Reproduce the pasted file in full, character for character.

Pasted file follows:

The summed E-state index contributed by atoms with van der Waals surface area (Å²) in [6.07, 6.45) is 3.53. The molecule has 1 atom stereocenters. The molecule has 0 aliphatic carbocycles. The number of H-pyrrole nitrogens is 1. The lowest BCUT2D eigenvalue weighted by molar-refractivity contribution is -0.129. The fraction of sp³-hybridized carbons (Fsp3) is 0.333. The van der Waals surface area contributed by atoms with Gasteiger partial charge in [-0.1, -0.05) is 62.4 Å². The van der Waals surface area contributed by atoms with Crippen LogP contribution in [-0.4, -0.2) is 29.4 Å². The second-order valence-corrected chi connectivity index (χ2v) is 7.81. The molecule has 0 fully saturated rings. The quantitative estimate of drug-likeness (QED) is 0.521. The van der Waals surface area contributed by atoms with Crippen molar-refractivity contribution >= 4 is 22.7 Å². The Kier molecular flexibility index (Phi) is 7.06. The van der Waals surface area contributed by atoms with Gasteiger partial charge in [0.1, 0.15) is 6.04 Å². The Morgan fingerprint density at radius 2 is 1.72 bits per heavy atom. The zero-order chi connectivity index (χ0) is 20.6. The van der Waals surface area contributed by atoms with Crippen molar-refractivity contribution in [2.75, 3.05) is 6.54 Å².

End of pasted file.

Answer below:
The summed E-state index contributed by atoms with van der Waals surface area (Å²) in [6.07, 6.45) is 3.53. The molecule has 1 atom stereocenters. The molecule has 0 aliphatic carbocycles. The number of H-pyrrole nitrogens is 1. The lowest BCUT2D eigenvalue weighted by molar-refractivity contribution is -0.129. The fraction of sp³-hybridized carbons (Fsp3) is 0.333. The van der Waals surface area contributed by atoms with Gasteiger partial charge in [-0.1, -0.05) is 62.4 Å². The van der Waals surface area contributed by atoms with Crippen LogP contribution in [-0.4, -0.2) is 29.4 Å². The second-order valence-corrected chi connectivity index (χ2v) is 7.81. The molecule has 0 fully saturated rings. The quantitative estimate of drug-likeness (QED) is 0.521. The van der Waals surface area contributed by atoms with Crippen molar-refractivity contribution >= 4 is 22.7 Å². The Kier molecular flexibility index (Phi) is 7.06. The van der Waals surface area contributed by atoms with Gasteiger partial charge in [0.1, 0.15) is 6.04 Å². The Morgan fingerprint density at radius 2 is 1.72 bits per heavy atom. The zero-order chi connectivity index (χ0) is 20.6. The van der Waals surface area contributed by atoms with Crippen molar-refractivity contribution in [2.75, 3.05) is 6.54 Å².